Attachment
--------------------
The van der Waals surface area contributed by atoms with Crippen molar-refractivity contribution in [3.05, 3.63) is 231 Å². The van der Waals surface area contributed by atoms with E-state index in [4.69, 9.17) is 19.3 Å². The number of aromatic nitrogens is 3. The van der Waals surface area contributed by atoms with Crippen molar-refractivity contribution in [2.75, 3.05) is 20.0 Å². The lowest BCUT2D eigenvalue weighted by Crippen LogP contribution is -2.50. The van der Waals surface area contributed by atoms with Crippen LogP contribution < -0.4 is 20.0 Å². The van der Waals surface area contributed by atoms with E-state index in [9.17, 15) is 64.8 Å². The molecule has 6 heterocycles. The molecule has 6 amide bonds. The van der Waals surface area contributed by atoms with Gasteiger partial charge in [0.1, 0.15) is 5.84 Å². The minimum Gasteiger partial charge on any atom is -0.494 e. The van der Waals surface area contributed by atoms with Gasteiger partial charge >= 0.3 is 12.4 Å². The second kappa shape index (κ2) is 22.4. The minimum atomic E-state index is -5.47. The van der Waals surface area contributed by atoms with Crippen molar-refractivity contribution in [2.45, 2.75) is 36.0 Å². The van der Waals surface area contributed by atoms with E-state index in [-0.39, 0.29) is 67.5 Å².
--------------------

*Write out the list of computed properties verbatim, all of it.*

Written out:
The van der Waals surface area contributed by atoms with Crippen molar-refractivity contribution in [3.05, 3.63) is 231 Å². The van der Waals surface area contributed by atoms with E-state index in [4.69, 9.17) is 19.3 Å². The number of aromatic nitrogens is 3. The van der Waals surface area contributed by atoms with Crippen molar-refractivity contribution in [2.75, 3.05) is 20.0 Å². The lowest BCUT2D eigenvalue weighted by Crippen LogP contribution is -2.50. The van der Waals surface area contributed by atoms with Crippen LogP contribution < -0.4 is 20.0 Å². The van der Waals surface area contributed by atoms with E-state index in [9.17, 15) is 64.8 Å². The molecule has 6 heterocycles. The molecule has 6 amide bonds. The van der Waals surface area contributed by atoms with Gasteiger partial charge in [0.1, 0.15) is 5.84 Å². The minimum Gasteiger partial charge on any atom is -0.494 e. The van der Waals surface area contributed by atoms with Gasteiger partial charge >= 0.3 is 12.4 Å². The second kappa shape index (κ2) is 22.4. The minimum atomic E-state index is -5.47. The van der Waals surface area contributed by atoms with Crippen molar-refractivity contribution in [2.45, 2.75) is 36.0 Å². The van der Waals surface area contributed by atoms with E-state index in [-0.39, 0.29) is 67.5 Å².